There has been much discussion about what, if any, legal and moral duties professionals have to disclose relevant genetic information to the family members of someone with an identified disease predisposing mutation. Here, we present a case report where dissemination of such a genetic test result did not take place within a family. In contrast to previous literature, there appeared to be no deliberate withholding of information, instead distant relatives were unable to communicate relevant information appropriately. When communication was facilitated (...) through the follow-up of a chance remark, the patient was able to avoid planned major surgery, with its attendant morbidity, and her high anxiety levels were much reduced. We believe this case highlights the need for an ongoing debate on how genetic services can best support patients and their families with disclosing relevant genetic information to other family members. (shrink)
This volume of the Great American Thinkers series purports to let Thoreau speak for himself, primarily through passages quoted from his journals. Originally published in fourteen volumes, the journals represent over twenty years of Thoreau's life, and are the background and, in some cases, the original form of works more polished and more widely known. Murray has aptly considered Thoreau's wide range of thought and comment under several main headings, such as "Primacy or Purpose," "Society as Burden," and "Freedom and (...) Simplicity." In this arrangement, many of Thoreau's specific and often curt observations can be seen in a more general context, with Thoreau himself providing some of the keys to the transition.--G. B. S. C. (shrink)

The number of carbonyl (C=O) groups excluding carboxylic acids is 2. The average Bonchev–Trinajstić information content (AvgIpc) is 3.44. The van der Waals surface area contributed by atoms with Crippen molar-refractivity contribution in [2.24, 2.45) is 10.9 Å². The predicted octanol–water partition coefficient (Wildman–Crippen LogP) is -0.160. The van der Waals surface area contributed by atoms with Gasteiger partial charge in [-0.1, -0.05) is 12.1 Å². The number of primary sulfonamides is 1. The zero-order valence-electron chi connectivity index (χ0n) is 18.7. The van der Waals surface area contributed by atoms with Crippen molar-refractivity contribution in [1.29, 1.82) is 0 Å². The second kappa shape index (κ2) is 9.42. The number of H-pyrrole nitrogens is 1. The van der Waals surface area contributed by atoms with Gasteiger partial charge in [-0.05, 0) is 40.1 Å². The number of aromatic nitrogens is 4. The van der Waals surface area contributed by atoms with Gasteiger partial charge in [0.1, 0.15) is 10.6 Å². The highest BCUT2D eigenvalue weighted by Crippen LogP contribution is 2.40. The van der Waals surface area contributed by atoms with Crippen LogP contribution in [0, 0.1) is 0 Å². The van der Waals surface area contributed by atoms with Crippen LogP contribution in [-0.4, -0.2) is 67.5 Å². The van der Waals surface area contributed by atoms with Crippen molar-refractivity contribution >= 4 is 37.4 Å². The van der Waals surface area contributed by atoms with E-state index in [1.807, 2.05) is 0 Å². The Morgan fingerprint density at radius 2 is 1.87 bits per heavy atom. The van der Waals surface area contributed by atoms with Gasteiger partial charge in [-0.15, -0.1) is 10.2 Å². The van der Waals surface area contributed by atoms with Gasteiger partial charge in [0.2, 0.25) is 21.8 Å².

A "problem" book which reads, throughout too many of its pages, like an almanac of distinctions. Yet Bunge's discussions of partial truth, causality and chance, and especially of metanomological statements restore the balance and lend support to his thesis: science as a body of knowledge must be regarded as a set of systems of propositions and proposals of many kinds with the aim of "the maximization of the degree of truth."--G. L. C.
Twenty-five essays originally published by Mead in various journals and now out-of-print books. This collection contains almost all of the philosophically significant writings of Mead which were published during his lifetime. Reck has written a fine introduction which relates the essays to Mead's posthumously published work and places his thought as a whole in historical perspective. This volume will be of interest both to philosophers and to students of social psychology.—G. A. C.
This bibliography records the initial publication of each original work by C.G. Jung, each translation, and significant revisions and expansions of both, up to 1975. In nearly every case, the compilers have examined the publications in German, French and English. Translations are recorded in Danish, Dutch, English, Finnish, French, Greek Hebrew, Hungarian, Italian, Japanese, Norwegian, Portuguese, Russian, Serbo-Croatian, Slovenian, Spanish, Swedish and Turkish. It is arranged according to language, with German and English first, publications being listed chronologically in each language. (...) The _General Bibliography_ lists the contents of the respective volumes of the_ Collected Works_ and the _Gesammelte Werke_, published in Switzerland, and shows the interrelation of the two editions. It also lists Jung's seminars and provides, where possible, information about the origin of works that were first conceived as lectures. An index is provided of all the titles in English and German, and all original works in the other languages. Three specialist indexes, of personal names, organizations and societies and periodicals, complete the work. The publication of the _General Bibliography_, together with the _General Index_, complete the publication of the _Collected Works of C.G. Jung _in English. (shrink)